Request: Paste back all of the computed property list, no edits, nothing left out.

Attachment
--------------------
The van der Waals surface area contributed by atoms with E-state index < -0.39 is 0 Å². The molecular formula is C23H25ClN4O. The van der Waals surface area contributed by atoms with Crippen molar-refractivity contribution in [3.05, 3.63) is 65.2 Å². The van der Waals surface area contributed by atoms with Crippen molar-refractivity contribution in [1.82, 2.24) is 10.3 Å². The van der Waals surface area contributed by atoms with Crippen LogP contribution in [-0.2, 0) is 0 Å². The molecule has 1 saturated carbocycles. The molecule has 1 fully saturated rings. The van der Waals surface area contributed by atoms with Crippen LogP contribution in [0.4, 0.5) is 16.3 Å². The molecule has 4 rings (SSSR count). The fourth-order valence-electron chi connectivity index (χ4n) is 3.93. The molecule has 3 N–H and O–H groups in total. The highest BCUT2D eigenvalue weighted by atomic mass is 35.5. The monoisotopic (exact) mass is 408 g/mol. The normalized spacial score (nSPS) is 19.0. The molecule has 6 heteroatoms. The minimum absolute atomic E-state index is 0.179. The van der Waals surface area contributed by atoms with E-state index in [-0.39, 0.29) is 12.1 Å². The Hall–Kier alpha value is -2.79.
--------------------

The van der Waals surface area contributed by atoms with E-state index < -0.39 is 0 Å². The molecular formula is C23H25ClN4O. The van der Waals surface area contributed by atoms with Crippen molar-refractivity contribution in [3.05, 3.63) is 65.2 Å². The van der Waals surface area contributed by atoms with Crippen molar-refractivity contribution in [1.82, 2.24) is 10.3 Å². The van der Waals surface area contributed by atoms with Crippen LogP contribution in [-0.2, 0) is 0 Å². The molecule has 1 saturated carbocycles. The molecule has 1 fully saturated rings. The van der Waals surface area contributed by atoms with Crippen LogP contribution in [0.4, 0.5) is 16.3 Å². The molecule has 4 rings (SSSR count). The fourth-order valence-electron chi connectivity index (χ4n) is 3.93. The molecule has 3 N–H and O–H groups in total. The highest BCUT2D eigenvalue weighted by atomic mass is 35.5. The monoisotopic (exact) mass is 408 g/mol. The normalized spacial score (nSPS) is 19.0. The molecule has 6 heteroatoms. The minimum absolute atomic E-state index is 0.179. The van der Waals surface area contributed by atoms with E-state index in [-0.39, 0.29) is 12.1 Å². The Hall–Kier alpha value is -2.79.